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Nolita Lewis Teaches Girls to Soar Using STEM Skills

August 03, 2023 | by Mary Dudy
As a little girl, Nolita Lewis would often gaze upward from her home near the Atlanta airport and ponder the mystery of what keeps planes in the sky. She had no way of knowing that one day she’d be one of the people engaged in the crucial work of keeping those engines in flight.

Lewis’s journey to becoming an engineer at GE Aerospace was complicated by multiple factors. She was the first in her family to go to college, the first to become an engineer, and the first to work in corporate America. “If you had asked me in high school what an engineer does, much less if there are female engineers, I wouldn’t have known what to say,” she says. “I didn’t even know that GE made engines.”

Though she excelled academically, she had to go outside of her family to obtain the kind of practical information she’d never been taught. Two mentors in particular, a high school teacher and one of her mother’s employers, helped her navigate the unfamiliar terrain of choosing a field of study and applying to college. “I didn’t struggle in high school or college at all,” she says. “But I wish I had been exposed to the crucial information about the non-academic elements of the process much earlier in life.”

Now, one of Lewis’s central motivators is sharing with girls what she’s learned as an engineer and a woman of color. “I started volunteering with GE from almost the moment I started working for them in 2003,” she says. “This company’s passion for community involvement is one of the reasons I joke that I’m never leaving. This was my first job out of college, and they’re going to have to drag me out of here!”

Images courtesy of Nolita Lewis.

Over the past 20 years, Lewis has logged hundreds of hours in Cincinnati-area schools, serving as a student math tutor and a STEM mentor for the Girl Scouts through the tutoring program at Lincoln Heights Elementary School. She also works with older students at Aiken High School and volunteers her time and expertise for Next Engineers, a college and career readiness program launched in 2021 through the GE Foundation to increase diversity in engineering.

Next Engineers dovetails with GE Girls, a program that teaches girls about STEM and STEM-based careers. In partnership with the Girl Scouts of Western Ohio (GSWO), GE Aerospace runs evening STEM sessions at its Learning Center on the headquarters campus in Evendale, Ohio. “We facilitate hands-on exercises that the girls get to work through with engineers,” says Lewis. The key is to get the girls to learn while having fun; one such activity involves building toy cars. “Their cars have to move, so we get to teach them about the laws of motion,” she adds.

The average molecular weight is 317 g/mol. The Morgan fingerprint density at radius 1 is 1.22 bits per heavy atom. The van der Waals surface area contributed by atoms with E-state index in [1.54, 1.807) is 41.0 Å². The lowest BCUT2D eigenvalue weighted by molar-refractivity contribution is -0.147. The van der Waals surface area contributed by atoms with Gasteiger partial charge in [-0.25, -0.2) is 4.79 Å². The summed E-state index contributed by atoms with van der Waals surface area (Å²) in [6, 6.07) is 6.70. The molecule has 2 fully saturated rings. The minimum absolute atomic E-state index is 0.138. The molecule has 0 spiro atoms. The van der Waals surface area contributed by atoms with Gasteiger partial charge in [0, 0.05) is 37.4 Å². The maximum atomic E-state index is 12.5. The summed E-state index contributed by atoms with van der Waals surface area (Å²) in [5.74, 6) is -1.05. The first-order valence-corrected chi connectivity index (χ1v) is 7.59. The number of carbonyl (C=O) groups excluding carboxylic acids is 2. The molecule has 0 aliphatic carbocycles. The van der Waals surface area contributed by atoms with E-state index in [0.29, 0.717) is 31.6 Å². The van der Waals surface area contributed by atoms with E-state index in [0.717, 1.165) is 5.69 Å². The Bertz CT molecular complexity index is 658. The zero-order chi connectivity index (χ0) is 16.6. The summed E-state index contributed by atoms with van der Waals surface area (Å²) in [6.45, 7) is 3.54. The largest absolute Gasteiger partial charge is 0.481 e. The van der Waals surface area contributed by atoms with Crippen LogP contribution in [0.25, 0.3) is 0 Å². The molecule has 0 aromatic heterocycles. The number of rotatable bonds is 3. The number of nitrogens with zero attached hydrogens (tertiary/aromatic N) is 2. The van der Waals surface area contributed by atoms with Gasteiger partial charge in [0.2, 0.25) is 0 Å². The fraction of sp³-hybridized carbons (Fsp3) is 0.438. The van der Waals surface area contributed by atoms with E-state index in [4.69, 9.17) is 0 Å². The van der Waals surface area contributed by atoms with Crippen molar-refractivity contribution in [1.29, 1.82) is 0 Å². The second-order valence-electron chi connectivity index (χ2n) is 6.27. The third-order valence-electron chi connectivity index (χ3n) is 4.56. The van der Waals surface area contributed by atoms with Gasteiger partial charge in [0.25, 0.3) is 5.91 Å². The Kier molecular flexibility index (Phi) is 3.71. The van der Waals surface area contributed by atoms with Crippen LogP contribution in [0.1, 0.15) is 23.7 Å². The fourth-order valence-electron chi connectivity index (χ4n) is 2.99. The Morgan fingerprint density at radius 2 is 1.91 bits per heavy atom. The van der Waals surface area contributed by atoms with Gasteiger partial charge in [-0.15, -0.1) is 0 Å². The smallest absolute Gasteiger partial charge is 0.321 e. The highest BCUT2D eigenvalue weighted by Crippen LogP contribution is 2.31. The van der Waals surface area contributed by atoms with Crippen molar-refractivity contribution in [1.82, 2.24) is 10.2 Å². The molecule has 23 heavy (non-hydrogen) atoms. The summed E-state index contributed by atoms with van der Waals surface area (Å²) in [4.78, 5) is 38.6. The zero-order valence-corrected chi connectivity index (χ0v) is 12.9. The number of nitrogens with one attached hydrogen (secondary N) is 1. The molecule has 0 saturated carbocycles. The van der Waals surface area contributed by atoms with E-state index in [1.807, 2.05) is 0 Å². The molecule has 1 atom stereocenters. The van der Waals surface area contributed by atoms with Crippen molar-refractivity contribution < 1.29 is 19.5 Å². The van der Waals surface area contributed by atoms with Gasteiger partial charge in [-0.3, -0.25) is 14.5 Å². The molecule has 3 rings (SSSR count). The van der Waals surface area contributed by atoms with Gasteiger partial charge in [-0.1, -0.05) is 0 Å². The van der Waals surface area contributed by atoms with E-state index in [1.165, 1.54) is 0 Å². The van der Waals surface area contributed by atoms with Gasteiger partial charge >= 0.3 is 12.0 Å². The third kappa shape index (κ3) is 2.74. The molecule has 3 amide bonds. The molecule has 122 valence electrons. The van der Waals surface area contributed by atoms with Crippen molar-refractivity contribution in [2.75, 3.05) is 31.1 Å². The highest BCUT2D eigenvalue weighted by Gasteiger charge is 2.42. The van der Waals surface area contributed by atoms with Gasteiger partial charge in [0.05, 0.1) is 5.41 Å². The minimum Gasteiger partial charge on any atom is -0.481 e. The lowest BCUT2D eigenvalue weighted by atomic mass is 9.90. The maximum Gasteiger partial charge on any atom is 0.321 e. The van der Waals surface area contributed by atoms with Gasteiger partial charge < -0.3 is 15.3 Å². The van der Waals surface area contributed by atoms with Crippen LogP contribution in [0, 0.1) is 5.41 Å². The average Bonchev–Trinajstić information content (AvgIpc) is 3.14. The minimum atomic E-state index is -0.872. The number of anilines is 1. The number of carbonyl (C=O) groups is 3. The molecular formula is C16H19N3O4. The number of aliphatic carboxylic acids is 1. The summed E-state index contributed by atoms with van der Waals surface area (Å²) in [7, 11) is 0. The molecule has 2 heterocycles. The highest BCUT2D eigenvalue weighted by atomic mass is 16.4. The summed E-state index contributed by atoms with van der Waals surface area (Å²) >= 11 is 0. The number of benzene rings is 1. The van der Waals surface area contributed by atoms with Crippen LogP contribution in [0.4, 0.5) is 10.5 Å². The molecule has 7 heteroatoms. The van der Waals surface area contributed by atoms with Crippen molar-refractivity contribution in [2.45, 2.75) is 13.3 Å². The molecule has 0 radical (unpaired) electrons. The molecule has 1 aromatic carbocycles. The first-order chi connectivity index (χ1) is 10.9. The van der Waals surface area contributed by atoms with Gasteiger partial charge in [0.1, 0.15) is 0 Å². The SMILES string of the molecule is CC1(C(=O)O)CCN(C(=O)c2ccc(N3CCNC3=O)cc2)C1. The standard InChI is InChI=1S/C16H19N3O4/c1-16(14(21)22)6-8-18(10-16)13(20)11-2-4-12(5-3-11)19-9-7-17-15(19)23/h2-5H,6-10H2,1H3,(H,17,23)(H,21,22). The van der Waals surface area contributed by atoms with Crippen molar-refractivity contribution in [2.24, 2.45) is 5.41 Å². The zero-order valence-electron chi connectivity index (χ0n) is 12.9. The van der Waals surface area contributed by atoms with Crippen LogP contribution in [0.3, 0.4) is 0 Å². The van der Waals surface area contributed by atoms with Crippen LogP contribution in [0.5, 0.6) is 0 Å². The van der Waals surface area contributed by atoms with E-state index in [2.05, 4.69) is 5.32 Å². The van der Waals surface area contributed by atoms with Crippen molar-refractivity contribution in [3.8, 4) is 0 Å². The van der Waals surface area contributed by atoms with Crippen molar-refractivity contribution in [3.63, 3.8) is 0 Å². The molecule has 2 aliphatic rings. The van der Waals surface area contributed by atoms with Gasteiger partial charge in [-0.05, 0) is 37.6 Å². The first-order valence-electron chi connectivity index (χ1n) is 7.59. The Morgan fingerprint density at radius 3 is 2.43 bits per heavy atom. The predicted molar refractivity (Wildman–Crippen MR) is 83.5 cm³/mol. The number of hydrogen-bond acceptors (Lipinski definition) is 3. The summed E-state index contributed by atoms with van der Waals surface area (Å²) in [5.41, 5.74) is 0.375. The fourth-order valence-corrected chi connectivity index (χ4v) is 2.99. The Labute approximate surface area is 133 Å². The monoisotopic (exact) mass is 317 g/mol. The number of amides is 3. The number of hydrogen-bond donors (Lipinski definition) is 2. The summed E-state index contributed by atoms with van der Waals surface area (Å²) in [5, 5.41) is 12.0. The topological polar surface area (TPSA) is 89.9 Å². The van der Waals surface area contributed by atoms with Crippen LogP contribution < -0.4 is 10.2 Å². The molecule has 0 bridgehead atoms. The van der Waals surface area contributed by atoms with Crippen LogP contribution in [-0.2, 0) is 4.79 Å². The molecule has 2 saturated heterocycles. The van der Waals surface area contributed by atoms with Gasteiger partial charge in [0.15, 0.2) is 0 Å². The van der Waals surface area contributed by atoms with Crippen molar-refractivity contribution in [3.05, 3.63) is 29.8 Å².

These same activities are replicated on Saturdays at local rec centers for kids who can’t make it to the GE Aerospace site. “We do events for entire families so that parents can be involved,” she says.

Though roughly 90% of Lewis’s volunteer work is directly related to GE, she says the company is supportive of all of her external educational efforts, whether or not they are directly tied to GE Volunteers. “I volunteer for Black Girls Do Science, a nonprofit started by a former GE Aerospace employee,” Lewis says. “I give talks virtually to students in classrooms all over the country.”

Lewis serves as a material behavior and operations leader based in Evendale. When asked how she’s able to find the time and energy to commit so fully to her volunteer work, she has a ready answer: “How can you not step away from work for an hour or two to make an impact on kids who may or may not otherwise hear from someone like you?”

In March, Lewis was honored by the Gaskins Foundation, a nonprofit organization focused on providing opportunities for under-represented youth, for her work championing girls and women in STEM. Her advice for youngsters aspiring to careers in STEM can be boiled down to one simple and powerful maxim: “Don’t be intimidated.”

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GE Aerospace is a world-leading provider of jet and turboprop engines, as well as integrated systems for commercial, military, business and general aviation aircraft.